Closed Sessions of the House
[27 December 1793]
Algerine corsairs had preyed on American shipping in the Mediterranean since the Revolution. In December 1793 reports arrived in the United States that Portugal had signed a twelve-month truce with Algiers. Britain had persuaded its Portuguese ally to halt the Algerine war—which had previously prevented the corsairs from entering the Atlantic—in order to concentrate the war effort against France. Algerine corsairs soon captured several American ships, and on 16 December the president transmitted to the House the secretary of state’s report on the measures taken for “obtaining a recognition of our Treaty with Morocco, and for the ransom of our citizens and establishment of peace with Algiers.” In his message, Washington asked the House to consider the report in closed sessions to protect its source of information. He asserted that publicizing the amount of tribute and ransom “might have a disadvantageous influence on future proceedings for the same objects.” The Committee of the Whole considered the report in closed sessions on 24 and 26 December. The next day, a rule of the House was read which provided “that the House shall be cleared of all persons but the members and clerk” during discussion of confidential communications from the president. Boudinot spoke in favor of the rule (Craig L. Symonds, Navalists and Antinavalists: The Naval Policy Debate in the United States, 1785–1827 [Newark, Del., 1980], pp. 27–29; “Extract of a letter from the Captain of an American vessel to his owner in America dated Gibraltar 19th. Octr: 1793” [DLC]; Annals of Congress description begins Debates and Proceedings in the Congress of the United States … (42 vols.; Washington, 1834–56). description ends , 3d Cong., 1st sess., 143, 149–50).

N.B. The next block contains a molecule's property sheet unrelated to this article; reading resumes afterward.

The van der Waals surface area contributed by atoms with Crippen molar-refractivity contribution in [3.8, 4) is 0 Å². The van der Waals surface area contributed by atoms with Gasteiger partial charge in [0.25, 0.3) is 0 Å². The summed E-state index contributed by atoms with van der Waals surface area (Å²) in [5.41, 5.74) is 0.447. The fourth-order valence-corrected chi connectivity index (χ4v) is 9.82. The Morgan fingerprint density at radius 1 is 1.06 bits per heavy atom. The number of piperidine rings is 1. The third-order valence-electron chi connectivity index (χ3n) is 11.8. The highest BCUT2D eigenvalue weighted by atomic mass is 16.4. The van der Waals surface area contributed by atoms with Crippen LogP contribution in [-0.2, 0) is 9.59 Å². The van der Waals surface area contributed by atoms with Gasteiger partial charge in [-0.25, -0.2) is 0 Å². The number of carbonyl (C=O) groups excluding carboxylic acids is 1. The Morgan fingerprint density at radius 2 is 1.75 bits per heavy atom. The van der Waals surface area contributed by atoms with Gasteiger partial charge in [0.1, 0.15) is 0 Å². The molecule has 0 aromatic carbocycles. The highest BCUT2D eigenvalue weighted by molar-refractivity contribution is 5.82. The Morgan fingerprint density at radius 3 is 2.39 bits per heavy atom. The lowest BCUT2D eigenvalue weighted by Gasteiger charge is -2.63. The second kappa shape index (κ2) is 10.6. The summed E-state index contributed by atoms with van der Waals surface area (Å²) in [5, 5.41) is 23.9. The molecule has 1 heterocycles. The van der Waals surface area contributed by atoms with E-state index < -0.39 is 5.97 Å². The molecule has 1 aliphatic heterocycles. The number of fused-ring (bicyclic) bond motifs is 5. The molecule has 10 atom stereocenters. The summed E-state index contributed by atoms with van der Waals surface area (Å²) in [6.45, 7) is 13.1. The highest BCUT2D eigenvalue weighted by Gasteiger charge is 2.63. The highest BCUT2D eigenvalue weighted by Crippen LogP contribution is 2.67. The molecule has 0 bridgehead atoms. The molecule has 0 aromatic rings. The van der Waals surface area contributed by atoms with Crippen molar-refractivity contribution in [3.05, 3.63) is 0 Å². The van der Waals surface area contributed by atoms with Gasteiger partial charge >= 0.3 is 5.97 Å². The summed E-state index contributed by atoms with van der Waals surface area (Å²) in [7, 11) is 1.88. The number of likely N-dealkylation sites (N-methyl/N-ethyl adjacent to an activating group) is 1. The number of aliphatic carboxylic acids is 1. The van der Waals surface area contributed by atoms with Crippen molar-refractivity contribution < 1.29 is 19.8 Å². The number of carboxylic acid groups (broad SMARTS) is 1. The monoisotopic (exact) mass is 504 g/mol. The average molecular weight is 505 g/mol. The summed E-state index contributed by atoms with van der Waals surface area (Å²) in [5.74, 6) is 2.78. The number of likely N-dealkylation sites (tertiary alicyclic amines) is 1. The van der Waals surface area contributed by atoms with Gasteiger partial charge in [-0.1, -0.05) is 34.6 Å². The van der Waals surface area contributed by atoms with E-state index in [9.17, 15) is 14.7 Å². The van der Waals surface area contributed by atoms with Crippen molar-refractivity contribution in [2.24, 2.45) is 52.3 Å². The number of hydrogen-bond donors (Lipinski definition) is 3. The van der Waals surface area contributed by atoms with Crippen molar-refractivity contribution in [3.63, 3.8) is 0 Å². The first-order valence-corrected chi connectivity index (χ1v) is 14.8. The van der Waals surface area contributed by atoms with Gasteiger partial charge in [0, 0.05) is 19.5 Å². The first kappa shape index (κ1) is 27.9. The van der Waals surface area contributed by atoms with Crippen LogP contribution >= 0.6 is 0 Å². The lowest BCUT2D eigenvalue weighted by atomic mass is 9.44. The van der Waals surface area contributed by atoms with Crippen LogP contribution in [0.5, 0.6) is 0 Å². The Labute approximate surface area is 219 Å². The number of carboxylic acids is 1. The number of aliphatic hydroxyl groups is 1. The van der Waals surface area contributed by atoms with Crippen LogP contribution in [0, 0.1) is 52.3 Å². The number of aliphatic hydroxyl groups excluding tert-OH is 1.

On the other hand, Mr. Nicholas and Mr. Madison spoke in favour of open galleries. The latter observed that the order was originally made upon a particular emergence, and never had been intended for general application. It was the business of the house at all times to favour publicity, and it ought not to be in the power of any individual to shut out the constituents of congress but for the strongest reasons. He disliked the idea of wrapping up the proceedings of the house in mystery. He had heard of nothing in yesterday’s reading, after strangers were excluded that required concealment; not a single document, or a single fact. He did not wish to go into a committee till that order was reconsidered. What if after the galleries were shut, a member should make a motion, and a debate should ensue on a question foreign to the object of the communications? Were the public here also to be bolted out?1
Federal Gazette, 27 Dec. 1793 (also reported in Gazette of the U.S., 27 Dec. 1793, General Advertiser, 30 Dec. 1793, and Pa. Gazette, 1 Jan. 1794).
1. After further debate, the galleries were cleared. When the House reconsidered its rule on closed galleries on 30 Dec., JM “said that if a whole series of papers were to be kept secret for the sake of a single letter, he saw no end to the system of concealment.” The rule was amended to “leave the House at liberty to discuss confidential communications publicly, if they see proper, after they have been privately read,” but the House defeated, by a one-vote margin, a motion to consider the Algerine correspondence with open galleries. In a closed session on 2 Jan. 1794, JM voted with the majority when the House passed three resolutions appropriating extra funds for tribute and ransom to the Barbary States, providing for a naval force for use against the Algerine corsairs, and appointing a committee to report on ways and means to defray the expense of that force. In a debate on the publication of those resolutions, JM on 7 Jan. “added, he hoped the publication, would be accompanied with that of every document, necessary to illucidate the subject.” The House agreed to publish the resolutions (Federal Gazette, 31 Dec. 1793; Annals of Congress description begins Debates and Proceedings in the Congress of the United States … (42 vols.; Washington, 1834–56). description ends , 3d Cong., 1st sess., 151, 154–55; Gazette of the U.S., 8 Jan. 1794).